A woman in a straw hat standing next to stained glass.


“You are never too old and it is never too late.†Hmmm . . . I immediately began trying to think of an incident that might discount the bold proclamation. The message on the inside wrapper of the peanut butter milk chocolate Dove candy was encouraging and matter-of-fact. My bucket list is not that long but I had to admit there was nothing I could conjure up that would contradict the statement. Age, health, and physical limitations have their measure but determination, mental aptitude, and sheer vitality have been known to surpass seemingly obvious limitations.

Two women standing next to a table with flowers.

While the message is meant to be lighthearted and superficial, I find myself interpreting life through spiritual eyes these days. Quips, sayings, and quotes now have spiritual insights and/or applications to me and this one was no exception. My mind wandered to thoughts of sacrifice specifically sacrifices of praise. No one is ever too old nor is it ever too late to offer a sacrifice of praise to God. Heck, my own mother went on an international mission trip to the not-so-glamorous and stifling hot area of India when she was in her eighties! Talk about a sacrifice of praise . . .

I recalled a middle-aged man in my church I often see walking down the main street in an adjacent neighborhood. He briskly treks to and from church on Sunday morning, afternoon, and evening regardless of the weather. As a safety measure, he sometimes dons a fluorescent orange vest. I have stopped more than once, as have many, to ask if he would like a lift home. The answer is always the same: “No, thank you.†I finally chalked it up that this was his sacrifice of praise, whether or not intentional.

It’s not unusual for us to give of our time, our money, and our talents towards Kingdom purposes but I believe a true sacrifice displaces something of great value to us and elevates the sacrifice to greater worth. The sacrifice may even be unplanned such as was in my case during my cancer journey.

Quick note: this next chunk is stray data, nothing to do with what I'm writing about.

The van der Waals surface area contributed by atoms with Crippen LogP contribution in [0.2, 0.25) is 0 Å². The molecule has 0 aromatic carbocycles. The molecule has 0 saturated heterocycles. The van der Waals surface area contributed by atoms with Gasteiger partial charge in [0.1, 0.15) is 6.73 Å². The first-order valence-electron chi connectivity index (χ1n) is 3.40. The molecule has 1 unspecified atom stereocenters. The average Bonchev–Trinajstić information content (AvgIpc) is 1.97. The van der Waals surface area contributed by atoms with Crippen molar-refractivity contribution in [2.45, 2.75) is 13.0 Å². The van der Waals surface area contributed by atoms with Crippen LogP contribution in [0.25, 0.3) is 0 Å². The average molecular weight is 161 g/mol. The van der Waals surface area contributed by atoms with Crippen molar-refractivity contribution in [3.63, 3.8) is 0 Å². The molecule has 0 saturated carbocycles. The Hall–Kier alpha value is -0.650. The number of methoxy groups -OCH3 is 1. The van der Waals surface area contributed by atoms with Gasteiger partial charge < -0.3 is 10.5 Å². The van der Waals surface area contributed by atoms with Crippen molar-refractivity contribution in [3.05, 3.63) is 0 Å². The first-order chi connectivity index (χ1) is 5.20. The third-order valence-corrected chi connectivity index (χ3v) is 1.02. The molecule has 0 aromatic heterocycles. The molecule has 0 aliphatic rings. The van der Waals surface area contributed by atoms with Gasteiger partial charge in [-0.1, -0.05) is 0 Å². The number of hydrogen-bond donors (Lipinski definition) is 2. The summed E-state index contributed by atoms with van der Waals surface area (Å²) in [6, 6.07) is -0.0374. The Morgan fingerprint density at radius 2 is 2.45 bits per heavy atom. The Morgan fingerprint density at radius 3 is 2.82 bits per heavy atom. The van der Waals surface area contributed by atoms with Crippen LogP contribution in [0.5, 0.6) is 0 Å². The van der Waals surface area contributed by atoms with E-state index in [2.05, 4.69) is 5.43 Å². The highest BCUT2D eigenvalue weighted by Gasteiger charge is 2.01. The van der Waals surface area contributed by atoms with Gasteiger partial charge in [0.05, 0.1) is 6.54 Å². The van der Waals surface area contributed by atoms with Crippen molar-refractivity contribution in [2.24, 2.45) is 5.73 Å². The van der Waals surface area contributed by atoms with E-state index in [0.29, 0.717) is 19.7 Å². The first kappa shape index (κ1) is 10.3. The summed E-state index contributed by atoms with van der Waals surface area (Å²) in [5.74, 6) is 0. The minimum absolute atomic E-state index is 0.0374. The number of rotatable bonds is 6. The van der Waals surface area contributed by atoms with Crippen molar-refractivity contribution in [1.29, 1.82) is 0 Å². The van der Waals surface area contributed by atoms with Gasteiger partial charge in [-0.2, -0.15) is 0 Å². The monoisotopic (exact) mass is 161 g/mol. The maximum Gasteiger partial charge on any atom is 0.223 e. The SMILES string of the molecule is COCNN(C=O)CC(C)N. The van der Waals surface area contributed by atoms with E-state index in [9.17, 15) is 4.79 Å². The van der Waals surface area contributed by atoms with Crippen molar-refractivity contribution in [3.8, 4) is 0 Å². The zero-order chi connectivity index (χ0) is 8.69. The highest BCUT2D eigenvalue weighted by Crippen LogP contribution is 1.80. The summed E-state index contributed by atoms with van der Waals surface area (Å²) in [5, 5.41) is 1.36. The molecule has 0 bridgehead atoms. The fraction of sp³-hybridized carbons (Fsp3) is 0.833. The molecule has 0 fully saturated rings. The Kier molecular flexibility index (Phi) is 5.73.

When I was diagnosed with cancer, I styled my hair in long layers and soft curls. In fact, I had done so for practically the entire forty-plus years of my life. Now I would be losing my hair from chemotherapy. I dreaded the thought. No, I was devastated by the thought. I am embarrassed to say that the loss of my hair was more unbearable than being diagnosed with cancer. I struggled to accept this impending loss of identity. And now, to top it off, I had to face the glaring reality of the emphasis I placed upon it!

One night around 2 am, I was awakened by the prompting of the Holy Spirit. I arose and went into another room. I cried and prayed, prayed and cried, until I physically hurt, attempting to reach some level of acceptance. In the midst of my prayers, the root of my problem dawned on me: there was no purpose. It seemed senseless to lose my hair but that’s because there was no purpose. I needed a purpose, a reason, something more than just a side effect. I stopped crying, stunned at the depth of my uncovered truth. I could assign it a purpose. I could turn my hair loss into a sacrifice of praise – a sacrifice to glorify God and give meaning to something I could not otherwise accept. Yes, that was the answer. From that point forward, my hair loss became meaningful and tolerable. I almost looked forward to its detachment. “Therefore, let us offer through Jesus a continual sacrifice of praise to God, proclaiming our allegiance to his name†(Hebrews 13: 15).

A man is cutting the hair of a woman.

What can you offer as your sacrifice of praise today? Learn more about my cancer journey in my book “Confronting Cancer with Faith.â€

Karen Allen


  1. J.D. WININGER on August 16, 2019 at 7:45 pm

    The key word I took from your inspiring message Ms. Karen was “Sacrifice.” We give everyday in some way. We give of our time, talents, money, and self. True sacrifice means, for me, giving up something of value (to you) so the needs of another is met. Giving money, in the form of tithes and offerings, doesn’t take away from me. I value money, as I work hard for it, but I don’t consider that a sacrifice. Giving hundreds of pounds of meat to a food bank or women’s shelter, that my family could have stored and used ourselves, that’s sacrifice because it means that in the future, we’ll be purchasing food to replace what we gave. The best sacrifice we can give though is to share God’s spiritual gifts with others. God’s blessings ma’am.

    • KAREN on August 18, 2019 at 7:45 pm

      Well said, my friend.

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Ewe R Blessed Ministries / Karen O. Allen

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